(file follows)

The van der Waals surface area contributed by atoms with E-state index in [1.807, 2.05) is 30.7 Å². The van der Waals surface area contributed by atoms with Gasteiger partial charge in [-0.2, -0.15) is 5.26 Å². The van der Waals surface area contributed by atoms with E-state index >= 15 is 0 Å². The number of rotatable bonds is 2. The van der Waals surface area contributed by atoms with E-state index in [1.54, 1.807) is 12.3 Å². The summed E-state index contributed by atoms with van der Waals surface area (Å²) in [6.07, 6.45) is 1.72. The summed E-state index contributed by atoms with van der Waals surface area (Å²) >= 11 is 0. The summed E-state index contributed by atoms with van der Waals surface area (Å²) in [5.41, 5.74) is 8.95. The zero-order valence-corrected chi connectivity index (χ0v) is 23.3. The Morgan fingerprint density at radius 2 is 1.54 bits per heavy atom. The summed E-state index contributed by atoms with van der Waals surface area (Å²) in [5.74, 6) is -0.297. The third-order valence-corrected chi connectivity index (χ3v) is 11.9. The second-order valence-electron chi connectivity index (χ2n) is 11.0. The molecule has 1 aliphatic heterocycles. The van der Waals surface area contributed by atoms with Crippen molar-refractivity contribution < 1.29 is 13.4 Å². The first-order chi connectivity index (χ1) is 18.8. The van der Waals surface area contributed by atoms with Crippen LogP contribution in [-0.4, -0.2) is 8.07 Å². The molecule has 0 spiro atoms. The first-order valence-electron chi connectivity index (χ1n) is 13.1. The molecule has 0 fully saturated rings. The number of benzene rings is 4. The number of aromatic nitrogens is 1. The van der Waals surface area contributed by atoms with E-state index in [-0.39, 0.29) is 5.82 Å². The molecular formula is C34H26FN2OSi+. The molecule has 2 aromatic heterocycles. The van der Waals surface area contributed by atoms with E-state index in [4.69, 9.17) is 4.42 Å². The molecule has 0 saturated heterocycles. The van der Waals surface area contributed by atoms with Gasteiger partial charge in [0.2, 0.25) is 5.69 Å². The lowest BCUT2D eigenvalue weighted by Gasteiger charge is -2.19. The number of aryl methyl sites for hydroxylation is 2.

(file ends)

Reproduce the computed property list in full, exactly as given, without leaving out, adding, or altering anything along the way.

The van der Waals surface area contributed by atoms with E-state index in [1.807, 2.05) is 30.7 Å². The van der Waals surface area contributed by atoms with Gasteiger partial charge in [-0.2, -0.15) is 5.26 Å². The van der Waals surface area contributed by atoms with E-state index >= 15 is 0 Å². The number of rotatable bonds is 2. The van der Waals surface area contributed by atoms with E-state index in [1.54, 1.807) is 12.3 Å². The summed E-state index contributed by atoms with van der Waals surface area (Å²) in [6.07, 6.45) is 1.72. The summed E-state index contributed by atoms with van der Waals surface area (Å²) >= 11 is 0. The summed E-state index contributed by atoms with van der Waals surface area (Å²) in [5.41, 5.74) is 8.95. The zero-order valence-corrected chi connectivity index (χ0v) is 23.3. The Morgan fingerprint density at radius 2 is 1.54 bits per heavy atom. The summed E-state index contributed by atoms with van der Waals surface area (Å²) in [5.74, 6) is -0.297. The third-order valence-corrected chi connectivity index (χ3v) is 11.9. The second-order valence-electron chi connectivity index (χ2n) is 11.0. The molecule has 1 aliphatic heterocycles. The van der Waals surface area contributed by atoms with Crippen molar-refractivity contribution < 1.29 is 13.4 Å². The first-order chi connectivity index (χ1) is 18.8. The van der Waals surface area contributed by atoms with Crippen LogP contribution in [-0.4, -0.2) is 8.07 Å². The molecule has 0 spiro atoms. The first-order valence-electron chi connectivity index (χ1n) is 13.1. The molecule has 0 fully saturated rings. The number of benzene rings is 4. The number of aromatic nitrogens is 1. The van der Waals surface area contributed by atoms with E-state index in [-0.39, 0.29) is 5.82 Å². The molecular formula is C34H26FN2OSi+. The molecule has 2 aromatic heterocycles. The van der Waals surface area contributed by atoms with E-state index in [4.69, 9.17) is 4.42 Å². The molecule has 0 saturated heterocycles. The van der Waals surface area contributed by atoms with Gasteiger partial charge in [0.2, 0.25) is 5.69 Å². The lowest BCUT2D eigenvalue weighted by Gasteiger charge is -2.19. The number of aryl methyl sites for hydroxylation is 2.